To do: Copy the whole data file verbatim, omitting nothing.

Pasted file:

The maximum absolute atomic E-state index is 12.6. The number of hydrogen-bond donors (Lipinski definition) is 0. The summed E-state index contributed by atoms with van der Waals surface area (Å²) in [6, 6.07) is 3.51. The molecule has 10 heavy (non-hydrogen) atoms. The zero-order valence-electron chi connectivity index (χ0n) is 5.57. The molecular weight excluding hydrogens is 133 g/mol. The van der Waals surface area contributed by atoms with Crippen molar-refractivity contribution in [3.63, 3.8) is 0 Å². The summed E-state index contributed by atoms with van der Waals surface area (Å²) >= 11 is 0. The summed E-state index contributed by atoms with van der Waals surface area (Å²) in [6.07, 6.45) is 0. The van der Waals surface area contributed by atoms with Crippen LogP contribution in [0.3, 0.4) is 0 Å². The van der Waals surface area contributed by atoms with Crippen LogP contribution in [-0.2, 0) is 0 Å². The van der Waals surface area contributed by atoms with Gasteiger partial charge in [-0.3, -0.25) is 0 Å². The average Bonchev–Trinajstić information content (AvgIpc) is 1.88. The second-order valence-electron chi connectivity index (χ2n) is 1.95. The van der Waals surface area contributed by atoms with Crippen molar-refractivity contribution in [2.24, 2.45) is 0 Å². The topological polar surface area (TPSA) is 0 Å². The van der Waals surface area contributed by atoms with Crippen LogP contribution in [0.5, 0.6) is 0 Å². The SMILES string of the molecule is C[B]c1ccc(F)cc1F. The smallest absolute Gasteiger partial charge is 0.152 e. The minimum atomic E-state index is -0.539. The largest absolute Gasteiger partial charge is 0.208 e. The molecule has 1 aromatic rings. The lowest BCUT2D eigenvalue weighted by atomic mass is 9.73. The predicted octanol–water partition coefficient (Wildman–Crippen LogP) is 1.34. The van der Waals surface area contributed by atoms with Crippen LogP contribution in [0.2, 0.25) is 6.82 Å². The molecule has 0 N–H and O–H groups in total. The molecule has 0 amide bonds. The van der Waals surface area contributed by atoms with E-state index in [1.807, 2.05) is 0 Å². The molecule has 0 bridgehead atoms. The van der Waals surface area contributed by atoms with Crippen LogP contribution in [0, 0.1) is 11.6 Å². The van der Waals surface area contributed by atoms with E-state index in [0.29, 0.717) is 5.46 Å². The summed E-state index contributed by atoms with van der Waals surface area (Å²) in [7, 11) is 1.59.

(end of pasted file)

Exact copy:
The maximum absolute atomic E-state index is 12.6. The number of hydrogen-bond donors (Lipinski definition) is 0. The summed E-state index contributed by atoms with van der Waals surface area (Å²) in [6, 6.07) is 3.51. The molecule has 10 heavy (non-hydrogen) atoms. The zero-order valence-electron chi connectivity index (χ0n) is 5.57. The molecular weight excluding hydrogens is 133 g/mol. The van der Waals surface area contributed by atoms with Crippen molar-refractivity contribution in [3.63, 3.8) is 0 Å². The summed E-state index contributed by atoms with van der Waals surface area (Å²) >= 11 is 0. The summed E-state index contributed by atoms with van der Waals surface area (Å²) in [6.07, 6.45) is 0. The van der Waals surface area contributed by atoms with Crippen LogP contribution in [0.3, 0.4) is 0 Å². The van der Waals surface area contributed by atoms with Crippen LogP contribution in [-0.2, 0) is 0 Å². The van der Waals surface area contributed by atoms with Gasteiger partial charge in [-0.3, -0.25) is 0 Å². The average Bonchev–Trinajstić information content (AvgIpc) is 1.88. The second-order valence-electron chi connectivity index (χ2n) is 1.95. The van der Waals surface area contributed by atoms with Crippen molar-refractivity contribution in [2.24, 2.45) is 0 Å². The topological polar surface area (TPSA) is 0 Å². The van der Waals surface area contributed by atoms with Crippen LogP contribution in [0.5, 0.6) is 0 Å². The SMILES string of the molecule is C[B]c1ccc(F)cc1F. The smallest absolute Gasteiger partial charge is 0.152 e. The minimum atomic E-state index is -0.539. The largest absolute Gasteiger partial charge is 0.208 e. The molecule has 1 aromatic rings. The lowest BCUT2D eigenvalue weighted by atomic mass is 9.73. The predicted octanol–water partition coefficient (Wildman–Crippen LogP) is 1.34. The van der Waals surface area contributed by atoms with Crippen LogP contribution in [0.2, 0.25) is 6.82 Å². The molecule has 0 N–H and O–H groups in total. The molecule has 0 amide bonds. The van der Waals surface area contributed by atoms with E-state index in [1.807, 2.05) is 0 Å². The molecule has 0 bridgehead atoms. The van der Waals surface area contributed by atoms with Crippen LogP contribution in [0, 0.1) is 11.6 Å². The van der Waals surface area contributed by atoms with E-state index in [0.29, 0.717) is 5.46 Å². The summed E-state index contributed by atoms with van der Waals surface area (Å²) in [7, 11) is 1.59.